As global COVID-19 health restrictions begin to relax in many countries, public spaces now seem to be home to comically long lineups. Restaurants, washrooms, and even essential businesses are now hardly accessible due to long wait times and lowered indoor capacities.

Our goal is to motivate civilians to safely explore new places, without the unhygienic bustle of crowds and long lineups.

What it does

TimeLine takes crowd-sourced foot traffic data and specifically filters out establishments based on their current "busyness" levels.

Users enter their location, choose the type of establishment (restaurants, museums, aquariums, shops, etc.), and a radius to select from.

We only display currently open locations with real-time "busyness” and order them by their “busyness” in a fluid, beautiful web app built from the ground up for expandability and modularity.

How we built it

Our backend analyzes information about the popularity of locations at any given time using Google's Places and Geocoding APIs. Our site dynamically queries for this data by using Flask as a web framework and displays it in a grid layout. Front-end elements include HTML, CSS, and some JS, with Flask (which uses Python) connecting the front and Python back end.

Challenges we ran into

For all of us, this was our first time doing full-stack development. While we’ve worked on backend and frontend programs separately, we’ve never attempted to merge them together into a cohesive webapp. A lot of our time was spent learning how to use Flask and JS, and figuring out how we could adapt them to our use case.

We also didn’t have much experience with APIs, so figuring out the documentation and getting it to work was a big challenge. In addition, calls for the API were not free, so learning how to avoid $300 billing fees kept us on our toes :D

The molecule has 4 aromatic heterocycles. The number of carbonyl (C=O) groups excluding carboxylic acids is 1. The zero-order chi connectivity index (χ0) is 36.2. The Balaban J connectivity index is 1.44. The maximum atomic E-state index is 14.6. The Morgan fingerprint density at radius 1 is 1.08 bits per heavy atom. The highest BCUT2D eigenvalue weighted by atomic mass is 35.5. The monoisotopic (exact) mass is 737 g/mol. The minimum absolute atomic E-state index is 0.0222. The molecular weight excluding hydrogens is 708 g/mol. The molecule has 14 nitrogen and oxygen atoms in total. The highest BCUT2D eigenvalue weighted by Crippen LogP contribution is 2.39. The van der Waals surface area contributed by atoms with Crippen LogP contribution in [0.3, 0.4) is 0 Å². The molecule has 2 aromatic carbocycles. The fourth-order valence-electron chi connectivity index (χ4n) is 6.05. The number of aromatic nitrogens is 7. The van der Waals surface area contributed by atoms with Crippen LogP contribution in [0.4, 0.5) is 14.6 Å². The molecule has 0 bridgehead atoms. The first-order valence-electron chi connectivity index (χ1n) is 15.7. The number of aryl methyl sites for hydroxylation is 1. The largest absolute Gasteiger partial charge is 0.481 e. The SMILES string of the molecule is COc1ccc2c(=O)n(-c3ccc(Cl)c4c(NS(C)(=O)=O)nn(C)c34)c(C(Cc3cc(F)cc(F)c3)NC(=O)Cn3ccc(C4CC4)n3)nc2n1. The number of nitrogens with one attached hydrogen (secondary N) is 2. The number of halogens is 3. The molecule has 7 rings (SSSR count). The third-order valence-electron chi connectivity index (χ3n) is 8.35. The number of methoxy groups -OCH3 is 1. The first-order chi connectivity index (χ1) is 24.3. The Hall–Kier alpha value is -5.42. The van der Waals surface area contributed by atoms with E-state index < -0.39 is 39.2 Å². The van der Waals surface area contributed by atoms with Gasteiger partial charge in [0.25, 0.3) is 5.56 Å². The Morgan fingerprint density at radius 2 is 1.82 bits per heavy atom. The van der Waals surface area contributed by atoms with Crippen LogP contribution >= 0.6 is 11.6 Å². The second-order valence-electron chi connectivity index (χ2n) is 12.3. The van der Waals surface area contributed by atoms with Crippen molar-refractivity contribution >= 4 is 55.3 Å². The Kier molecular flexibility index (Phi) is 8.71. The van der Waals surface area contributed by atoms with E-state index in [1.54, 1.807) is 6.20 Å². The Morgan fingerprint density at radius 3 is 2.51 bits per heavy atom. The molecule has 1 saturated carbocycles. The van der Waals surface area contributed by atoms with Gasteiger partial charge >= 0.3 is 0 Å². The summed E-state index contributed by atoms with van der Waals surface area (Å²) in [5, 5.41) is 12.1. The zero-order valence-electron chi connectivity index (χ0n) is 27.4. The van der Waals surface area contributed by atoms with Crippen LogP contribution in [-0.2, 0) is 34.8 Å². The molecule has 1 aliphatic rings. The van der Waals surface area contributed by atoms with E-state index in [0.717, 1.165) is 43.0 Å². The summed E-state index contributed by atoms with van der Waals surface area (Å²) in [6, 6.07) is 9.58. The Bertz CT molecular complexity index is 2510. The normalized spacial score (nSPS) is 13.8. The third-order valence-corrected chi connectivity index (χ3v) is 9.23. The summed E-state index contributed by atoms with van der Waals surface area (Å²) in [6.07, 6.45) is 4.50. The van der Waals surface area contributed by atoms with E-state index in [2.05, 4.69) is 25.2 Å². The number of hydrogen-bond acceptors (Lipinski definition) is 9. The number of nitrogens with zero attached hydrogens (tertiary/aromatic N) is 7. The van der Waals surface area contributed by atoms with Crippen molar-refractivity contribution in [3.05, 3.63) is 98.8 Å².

Accomplishments that we're proud of

For a first-time attempt at a full web app, we’re extremely proud of our UI/UX and the general look of our site. It’s clean, modern, and has a unifying design language that brings the entire project together. In addition, our site is fully functional and displays real-time data, giving it real-world applications in its current state.

For most of us, this is our first hackathon and the first time we worked on a full-stack project. The collaboration and work distribution that took place were quite exceptional. Though there were a few hitches, all of us thoroughly enjoyed the three days we spent together.

What we learned

As mentioned earlier, no one on our team has had experience in full-stack development. We spent a lot of time skimming through tutorials on 2x speed. We had to learn how to connect the front end and back end with Flask and learn to use Google APIs, both of which were new concepts for us.

What's next for TimeLine

Though initially inspired by COVID-19 and physical distancing, our app is designed to have lasting impacts far into the future. TimeLine adds another dimension to trip planning, one where adventures are also planned around local foot traffic and crowds. We hope to inspire users to explore new, local businesses while making lines a permanent thing of the past.

Our data is also dynamically updated to show current data as time passes, meaning TimeLine will never lose its relevance.

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